Dr. Robert McDonald [00:10:05]:
I feel sad is an emotion. Sad is an emotion. Crushed is not an emotion. It’s a metaphor. And people are supposed to assume from the metaphor of crushed that it’s some sort of unwanted feeling. But we don’t know what the emotion is. It’s vague. Passive.
Dr. Robert McDonald [00:10:22]:
People will speak in metaphors like that. I feel crushed. I feel flooded. Well, there’s no emotion in that. Emotions are generally four people sometimes will talk about some other emotional labels. But in my world, I like to make things simple. I’m really into simplicity. And so there are four emotions sad, mad, glad and scared.
Dr. Robert McDonald [00:10:46]:
These are old English words. That’s why they’re short like that. Sad, mad, glad, scared. And so if I speak and I tell people what I feel, and I use some other word, some word other than sad, mad, glad or scared, I’m probably going to go into something that’s metaphorical. Now, there are variations on the word sad, depressed. I feel depression is certainly an emotion. I feel depressed, I feel sad, I feel sorrow, I feel grief. These are emotions.
Dr. Robert McDonald [00:11:19]:
But it’s different than saying, I feel all bottled up inside. That’s not an emotion, that’s a metaphor. So if I’m going to be communicating well, I must make a distinction. What do I want that person to know about me? That I have an emotion? Well, what is the emotion? And I must pay attention. First person for me to pay attention to is me. What do I feel? I feel sad. Well, maybe I feel mad. I feel mad, angry.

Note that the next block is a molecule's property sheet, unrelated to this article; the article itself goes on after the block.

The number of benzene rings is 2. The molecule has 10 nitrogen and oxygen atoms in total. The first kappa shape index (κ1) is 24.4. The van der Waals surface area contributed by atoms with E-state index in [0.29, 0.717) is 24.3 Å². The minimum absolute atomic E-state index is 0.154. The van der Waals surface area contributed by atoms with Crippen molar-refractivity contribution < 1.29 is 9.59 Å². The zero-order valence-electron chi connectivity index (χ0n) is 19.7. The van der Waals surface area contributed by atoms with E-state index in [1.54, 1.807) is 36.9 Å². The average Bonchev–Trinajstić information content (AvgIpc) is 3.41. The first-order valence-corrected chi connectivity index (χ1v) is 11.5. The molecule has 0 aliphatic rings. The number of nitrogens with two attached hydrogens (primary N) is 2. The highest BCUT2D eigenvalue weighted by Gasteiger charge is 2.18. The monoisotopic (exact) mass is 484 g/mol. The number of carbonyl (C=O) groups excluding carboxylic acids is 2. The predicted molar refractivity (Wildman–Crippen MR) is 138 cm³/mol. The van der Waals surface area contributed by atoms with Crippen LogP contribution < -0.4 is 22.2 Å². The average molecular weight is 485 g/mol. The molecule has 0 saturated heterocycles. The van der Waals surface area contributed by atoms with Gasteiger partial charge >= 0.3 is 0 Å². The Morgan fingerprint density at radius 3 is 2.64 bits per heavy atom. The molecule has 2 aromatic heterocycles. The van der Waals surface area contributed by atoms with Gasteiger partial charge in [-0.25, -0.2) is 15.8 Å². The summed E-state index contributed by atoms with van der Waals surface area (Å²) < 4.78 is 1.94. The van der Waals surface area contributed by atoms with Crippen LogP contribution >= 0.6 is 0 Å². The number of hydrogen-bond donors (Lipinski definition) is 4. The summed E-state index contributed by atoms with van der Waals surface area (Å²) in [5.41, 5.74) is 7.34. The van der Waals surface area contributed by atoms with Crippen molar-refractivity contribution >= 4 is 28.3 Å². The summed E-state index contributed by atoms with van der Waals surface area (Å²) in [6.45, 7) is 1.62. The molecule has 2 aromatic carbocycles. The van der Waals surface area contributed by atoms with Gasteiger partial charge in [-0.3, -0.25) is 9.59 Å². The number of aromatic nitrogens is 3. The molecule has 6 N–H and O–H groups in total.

Dr. Robert McDonald [00:11:48]:
There are different words for it. Mad, angry, rage, jealous. These kinds of experiences of mad, okay, I feel mad. Miffed can be a way to have people talk. I feel cross. These are very light. We’re irritated, annoyed, frustrated. All of those are with the heading of mad.
Dr. Robert McDonald [00:12:10]:
But if I say, Well, I feel like I’m on fire, that doesn’t tell you that I’m mad, tells you I feel like I’m on fire. And you have to discern. You have to kind of wade through the metaphor to find out what I actually feel. So sad, there’s mad, there’s glad. I feel happy, glad. Synonym might be happy, joyous, grateful. I start talking about those feelings of joy in my body, it’s really great. I feel like bouncing off the walls is a metaphor.
Dr. Robert McDonald [00:12:44]:
Doesn’t quite get the fact that I’m happy. I feel glad, sad, mad, glad, scared. I feel frightened. These four words categories sad, mad, glad and scared are of deep importance for the person who’s speaking to know about why. To be clear, I want you to know what I feel. And when I tell you that I feel a certain emotion, I want it to be as clear as possible that it is the emotion, not a metaphor, I want you to know about at some point. Of course, I’m not against metaphors. I’m just saying I want people to be clear and clean about what the emotion is that they actually feel in the body, rather than a thought about the emotion.
Dr. Robert McDonald [00:13:26]: